Father Breighner retires, but isn’t slowing down much

By George P. Matysek Jr.
There’s not a day on Father Joseph Breighner’s calendar that isn’t packed with ministry.
The 68-year-old priest writes columns for the Catholic Review and CatholicReview.org, offers pastoral counseling several times a week, leads spiritual retreats and celebrates Mass at Villa Assumpta, Notre Dame of Maryland University and Church of the Annunciation in Rosedale.
“I’ve created this kind of hectic lifestyle,” said Father Breighner, taking a few minutes for an April 15 interview at his Cathedral of Mary Our Queen residence in Homeland before dashing off to celebrate Mass at nearby Notre Dame University.
“My life has been a ministry,” he said. “It’s a blessing. It’s also a two-edged sword.”
Father Breighner’s outreach has been demanding. He believes the strokes he suffered in his eyes in 2002 and pulmonary embolisms in 2009 are partly stress-related. Taking that into account, the priest decided to retire last month. The official retirement took effect March 1, but don’t expect him to slow down too much.
“Retirement will hopefully give me psychological permission to begin to say no to some things and do a little bit less – maybe beginning by taking a half a day a week off,” the priest said with a laugh.
Father Breighner first wrote columns for the Catholic Review while he was a seminarian in the late 1960s. Over the last several decades, his musings have become one of the Catholic Review’s most popular features in print and online.
“I try to tell the fundamental message of Jesus,” he said, “that God is love and so are we, and when we live from a place of love, that transforms things.”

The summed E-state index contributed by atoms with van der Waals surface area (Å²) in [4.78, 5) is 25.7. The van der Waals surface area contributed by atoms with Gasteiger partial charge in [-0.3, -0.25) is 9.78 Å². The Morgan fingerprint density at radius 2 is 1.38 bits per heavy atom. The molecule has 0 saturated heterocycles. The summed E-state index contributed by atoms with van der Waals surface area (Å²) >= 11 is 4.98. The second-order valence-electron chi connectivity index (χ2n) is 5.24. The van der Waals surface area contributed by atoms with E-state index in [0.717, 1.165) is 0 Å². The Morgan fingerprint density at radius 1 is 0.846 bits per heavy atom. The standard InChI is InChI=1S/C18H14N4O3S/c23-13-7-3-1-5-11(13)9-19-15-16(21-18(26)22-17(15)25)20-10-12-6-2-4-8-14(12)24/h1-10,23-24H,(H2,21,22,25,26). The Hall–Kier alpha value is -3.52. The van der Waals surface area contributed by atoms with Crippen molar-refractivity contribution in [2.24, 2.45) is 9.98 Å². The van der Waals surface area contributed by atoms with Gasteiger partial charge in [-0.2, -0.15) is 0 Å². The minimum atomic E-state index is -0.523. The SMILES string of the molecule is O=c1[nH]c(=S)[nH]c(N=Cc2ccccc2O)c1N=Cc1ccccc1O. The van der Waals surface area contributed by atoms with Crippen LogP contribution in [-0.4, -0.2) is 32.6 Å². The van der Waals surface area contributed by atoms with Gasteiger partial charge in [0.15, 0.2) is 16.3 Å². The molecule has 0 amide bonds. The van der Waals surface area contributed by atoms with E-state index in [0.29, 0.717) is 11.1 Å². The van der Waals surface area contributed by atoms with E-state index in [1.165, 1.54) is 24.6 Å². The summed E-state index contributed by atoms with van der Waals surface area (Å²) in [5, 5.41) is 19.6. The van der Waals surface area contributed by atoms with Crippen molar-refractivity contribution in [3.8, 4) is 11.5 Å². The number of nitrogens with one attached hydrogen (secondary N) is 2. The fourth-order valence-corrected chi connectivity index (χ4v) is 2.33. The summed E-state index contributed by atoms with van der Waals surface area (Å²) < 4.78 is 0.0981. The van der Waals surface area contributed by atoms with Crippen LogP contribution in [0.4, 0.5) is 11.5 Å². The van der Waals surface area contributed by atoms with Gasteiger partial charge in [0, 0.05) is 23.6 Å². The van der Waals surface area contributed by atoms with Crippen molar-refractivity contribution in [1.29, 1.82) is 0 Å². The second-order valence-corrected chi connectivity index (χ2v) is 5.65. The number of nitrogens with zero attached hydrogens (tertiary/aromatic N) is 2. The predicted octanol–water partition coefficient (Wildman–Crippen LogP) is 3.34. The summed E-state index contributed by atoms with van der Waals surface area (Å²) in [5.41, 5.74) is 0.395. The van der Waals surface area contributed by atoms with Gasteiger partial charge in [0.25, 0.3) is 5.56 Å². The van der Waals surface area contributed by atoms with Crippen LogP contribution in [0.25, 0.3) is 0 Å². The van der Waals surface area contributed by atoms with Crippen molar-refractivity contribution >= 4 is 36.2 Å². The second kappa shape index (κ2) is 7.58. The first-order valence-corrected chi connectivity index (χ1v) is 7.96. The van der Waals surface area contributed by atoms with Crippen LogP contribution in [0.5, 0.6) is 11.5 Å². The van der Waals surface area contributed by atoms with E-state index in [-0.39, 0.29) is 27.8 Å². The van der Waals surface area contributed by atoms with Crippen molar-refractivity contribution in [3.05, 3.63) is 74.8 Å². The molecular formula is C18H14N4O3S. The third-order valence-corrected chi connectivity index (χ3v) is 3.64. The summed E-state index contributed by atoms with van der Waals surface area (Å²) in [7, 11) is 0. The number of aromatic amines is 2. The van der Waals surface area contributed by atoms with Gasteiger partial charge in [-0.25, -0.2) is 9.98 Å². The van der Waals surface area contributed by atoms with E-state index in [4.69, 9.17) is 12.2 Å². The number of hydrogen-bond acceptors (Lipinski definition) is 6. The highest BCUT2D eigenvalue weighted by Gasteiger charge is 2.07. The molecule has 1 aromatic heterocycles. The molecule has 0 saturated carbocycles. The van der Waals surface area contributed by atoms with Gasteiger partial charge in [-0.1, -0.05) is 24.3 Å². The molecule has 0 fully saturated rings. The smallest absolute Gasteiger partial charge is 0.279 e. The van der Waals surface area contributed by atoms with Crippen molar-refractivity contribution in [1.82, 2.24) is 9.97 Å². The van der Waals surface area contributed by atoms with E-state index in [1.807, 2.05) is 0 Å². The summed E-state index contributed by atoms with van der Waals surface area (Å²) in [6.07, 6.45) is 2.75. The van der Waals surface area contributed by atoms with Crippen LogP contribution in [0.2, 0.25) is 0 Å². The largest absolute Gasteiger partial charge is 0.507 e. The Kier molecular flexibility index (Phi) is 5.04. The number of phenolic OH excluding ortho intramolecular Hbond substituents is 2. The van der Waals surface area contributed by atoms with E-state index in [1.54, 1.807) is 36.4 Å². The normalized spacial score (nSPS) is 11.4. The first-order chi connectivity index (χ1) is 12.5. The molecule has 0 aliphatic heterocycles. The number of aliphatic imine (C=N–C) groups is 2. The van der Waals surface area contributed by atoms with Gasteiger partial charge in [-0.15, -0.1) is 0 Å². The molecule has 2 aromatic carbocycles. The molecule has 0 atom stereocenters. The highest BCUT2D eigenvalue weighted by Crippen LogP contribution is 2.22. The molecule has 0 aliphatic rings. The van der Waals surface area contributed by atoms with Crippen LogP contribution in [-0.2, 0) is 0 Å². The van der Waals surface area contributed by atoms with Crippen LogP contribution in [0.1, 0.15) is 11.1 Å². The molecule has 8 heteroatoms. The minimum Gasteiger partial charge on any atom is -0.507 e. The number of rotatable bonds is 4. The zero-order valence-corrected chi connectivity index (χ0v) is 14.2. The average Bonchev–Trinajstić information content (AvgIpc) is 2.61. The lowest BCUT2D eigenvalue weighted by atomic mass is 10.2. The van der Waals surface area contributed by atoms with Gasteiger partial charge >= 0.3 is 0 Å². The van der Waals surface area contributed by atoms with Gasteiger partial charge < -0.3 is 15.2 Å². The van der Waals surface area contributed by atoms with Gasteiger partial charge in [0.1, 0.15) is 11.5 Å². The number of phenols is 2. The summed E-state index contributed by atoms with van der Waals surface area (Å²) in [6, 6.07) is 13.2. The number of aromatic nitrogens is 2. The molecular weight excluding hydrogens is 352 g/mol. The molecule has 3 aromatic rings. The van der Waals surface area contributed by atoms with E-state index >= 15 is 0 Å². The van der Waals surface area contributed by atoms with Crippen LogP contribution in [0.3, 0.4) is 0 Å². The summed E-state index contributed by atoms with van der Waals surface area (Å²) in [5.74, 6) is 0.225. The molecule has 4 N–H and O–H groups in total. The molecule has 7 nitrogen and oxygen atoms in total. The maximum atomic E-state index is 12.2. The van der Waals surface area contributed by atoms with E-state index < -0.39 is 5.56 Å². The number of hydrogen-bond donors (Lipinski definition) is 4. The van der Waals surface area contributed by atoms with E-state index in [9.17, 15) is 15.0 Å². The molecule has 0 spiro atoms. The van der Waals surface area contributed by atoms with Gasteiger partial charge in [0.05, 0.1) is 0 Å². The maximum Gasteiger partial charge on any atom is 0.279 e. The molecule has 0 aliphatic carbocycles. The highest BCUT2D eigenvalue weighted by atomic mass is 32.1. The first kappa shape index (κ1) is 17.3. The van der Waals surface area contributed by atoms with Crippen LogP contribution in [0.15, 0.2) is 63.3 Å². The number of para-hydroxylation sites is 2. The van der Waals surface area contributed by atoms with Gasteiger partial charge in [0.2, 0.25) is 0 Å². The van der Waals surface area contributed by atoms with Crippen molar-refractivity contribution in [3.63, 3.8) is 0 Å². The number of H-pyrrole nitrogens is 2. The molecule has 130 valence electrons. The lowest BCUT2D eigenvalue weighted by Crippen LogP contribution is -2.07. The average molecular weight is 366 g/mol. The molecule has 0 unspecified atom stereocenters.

Father Breighner grew up in Our Lady of Mount Carmel Parish in Essex, where he was inspired to become a priest by observing the ministry of the priests who served there.
“Seeing the impact they had on other people – especially the priests who told jokes and had a lot of rapport with people – I knew that’s what I wanted to do,” said Father Breighner, author of several books. “I wanted to make God accessible to people.”
Father Breighner prepared for the priesthood at St. Charles College in Catonsville, St. Mary’s Seminary on Paca Street and St. Mary’s Seminary in Roland Park.
Ordained in 1971, his early assignments included stints as associate pastor of Shrine of the Little Flower in Baltimore and St. Charles Borromeo in Pikesville.
From 1979 to 1989, Father Breighner was the coordinator of evangelization for the Archdiocese of Baltimore. For 35 years, the priest hosted a radio program on WPOC that offered spiritual reflections based on popular country songs. He earned a certificate in pastoral counseling from the Institute of Pastoral Psychotherapy in Washington, D.C., helping people deal with a wide range of issues including loneliness, illness, the trauma of divorce and the death of loved ones.
“It’s powerful stuff to help people realize that they are never alone in the darkness,” he said. “Christ is always with us.”
In his retirement, Father Breighner will continue writing his column. He also expects to continue all his other activities, although at a reduced volume.
“I often say in my column that our lives pass very quickly,” he said. “We do the good while we can do it, then we pass the torch to another generation.” 

Catholic Review

The Catholic Review is the official publication of the Archdiocese of Baltimore.